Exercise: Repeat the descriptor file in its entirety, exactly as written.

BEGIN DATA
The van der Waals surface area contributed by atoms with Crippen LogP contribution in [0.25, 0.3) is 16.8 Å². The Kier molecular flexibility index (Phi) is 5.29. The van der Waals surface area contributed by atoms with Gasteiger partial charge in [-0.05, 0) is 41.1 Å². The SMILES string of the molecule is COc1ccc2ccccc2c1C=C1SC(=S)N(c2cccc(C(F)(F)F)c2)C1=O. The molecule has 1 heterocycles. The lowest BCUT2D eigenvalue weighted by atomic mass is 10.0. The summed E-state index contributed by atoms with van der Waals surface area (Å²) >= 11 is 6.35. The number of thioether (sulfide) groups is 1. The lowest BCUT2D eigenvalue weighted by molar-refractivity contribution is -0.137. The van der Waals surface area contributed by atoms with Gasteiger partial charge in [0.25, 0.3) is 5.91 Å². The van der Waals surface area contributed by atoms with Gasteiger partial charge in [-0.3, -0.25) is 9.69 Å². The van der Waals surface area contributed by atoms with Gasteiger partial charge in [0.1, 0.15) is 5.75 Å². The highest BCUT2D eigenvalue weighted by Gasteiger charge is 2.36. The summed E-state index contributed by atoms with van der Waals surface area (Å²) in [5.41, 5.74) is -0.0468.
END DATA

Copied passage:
The van der Waals surface area contributed by atoms with Crippen LogP contribution in [0.25, 0.3) is 16.8 Å². The Kier molecular flexibility index (Phi) is 5.29. The van der Waals surface area contributed by atoms with Gasteiger partial charge in [-0.05, 0) is 41.1 Å². The SMILES string of the molecule is COc1ccc2ccccc2c1C=C1SC(=S)N(c2cccc(C(F)(F)F)c2)C1=O. The molecule has 1 heterocycles. The lowest BCUT2D eigenvalue weighted by atomic mass is 10.0. The summed E-state index contributed by atoms with van der Waals surface area (Å²) >= 11 is 6.35. The number of thioether (sulfide) groups is 1. The lowest BCUT2D eigenvalue weighted by molar-refractivity contribution is -0.137. The van der Waals surface area contributed by atoms with Gasteiger partial charge in [0.25, 0.3) is 5.91 Å². The van der Waals surface area contributed by atoms with Gasteiger partial charge in [-0.3, -0.25) is 9.69 Å². The van der Waals surface area contributed by atoms with Gasteiger partial charge in [0.1, 0.15) is 5.75 Å². The highest BCUT2D eigenvalue weighted by Gasteiger charge is 2.36. The summed E-state index contributed by atoms with van der Waals surface area (Å²) in [5.41, 5.74) is -0.0468.